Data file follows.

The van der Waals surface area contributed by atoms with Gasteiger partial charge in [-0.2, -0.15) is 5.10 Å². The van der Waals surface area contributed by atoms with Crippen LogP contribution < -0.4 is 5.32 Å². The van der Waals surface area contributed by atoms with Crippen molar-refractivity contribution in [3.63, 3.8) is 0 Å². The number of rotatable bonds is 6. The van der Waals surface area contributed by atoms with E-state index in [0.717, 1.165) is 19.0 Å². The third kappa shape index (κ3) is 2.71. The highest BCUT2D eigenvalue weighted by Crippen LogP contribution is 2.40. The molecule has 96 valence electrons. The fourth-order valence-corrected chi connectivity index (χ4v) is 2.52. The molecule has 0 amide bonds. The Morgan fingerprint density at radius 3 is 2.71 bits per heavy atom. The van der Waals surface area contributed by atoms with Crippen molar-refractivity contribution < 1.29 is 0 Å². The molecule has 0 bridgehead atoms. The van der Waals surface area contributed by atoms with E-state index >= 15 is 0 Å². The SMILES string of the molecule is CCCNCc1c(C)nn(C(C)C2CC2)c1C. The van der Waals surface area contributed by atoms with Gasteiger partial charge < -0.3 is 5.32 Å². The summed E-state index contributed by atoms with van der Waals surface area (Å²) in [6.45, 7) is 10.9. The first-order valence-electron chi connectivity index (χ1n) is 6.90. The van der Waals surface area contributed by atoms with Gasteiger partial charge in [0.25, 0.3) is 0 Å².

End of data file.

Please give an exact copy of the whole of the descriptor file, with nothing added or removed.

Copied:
The van der Waals surface area contributed by atoms with Gasteiger partial charge in [-0.2, -0.15) is 5.10 Å². The van der Waals surface area contributed by atoms with Crippen LogP contribution < -0.4 is 5.32 Å². The van der Waals surface area contributed by atoms with Crippen molar-refractivity contribution in [3.63, 3.8) is 0 Å². The number of rotatable bonds is 6. The van der Waals surface area contributed by atoms with E-state index in [0.717, 1.165) is 19.0 Å². The third kappa shape index (κ3) is 2.71. The highest BCUT2D eigenvalue weighted by Crippen LogP contribution is 2.40. The molecule has 96 valence electrons. The fourth-order valence-corrected chi connectivity index (χ4v) is 2.52. The molecule has 0 amide bonds. The Morgan fingerprint density at radius 3 is 2.71 bits per heavy atom. The van der Waals surface area contributed by atoms with Crippen molar-refractivity contribution < 1.29 is 0 Å². The molecule has 0 bridgehead atoms. The van der Waals surface area contributed by atoms with E-state index >= 15 is 0 Å². The SMILES string of the molecule is CCCNCc1c(C)nn(C(C)C2CC2)c1C. The van der Waals surface area contributed by atoms with Gasteiger partial charge < -0.3 is 5.32 Å². The summed E-state index contributed by atoms with van der Waals surface area (Å²) in [6.45, 7) is 10.9. The first-order valence-electron chi connectivity index (χ1n) is 6.90. The van der Waals surface area contributed by atoms with Gasteiger partial charge in [0.25, 0.3) is 0 Å².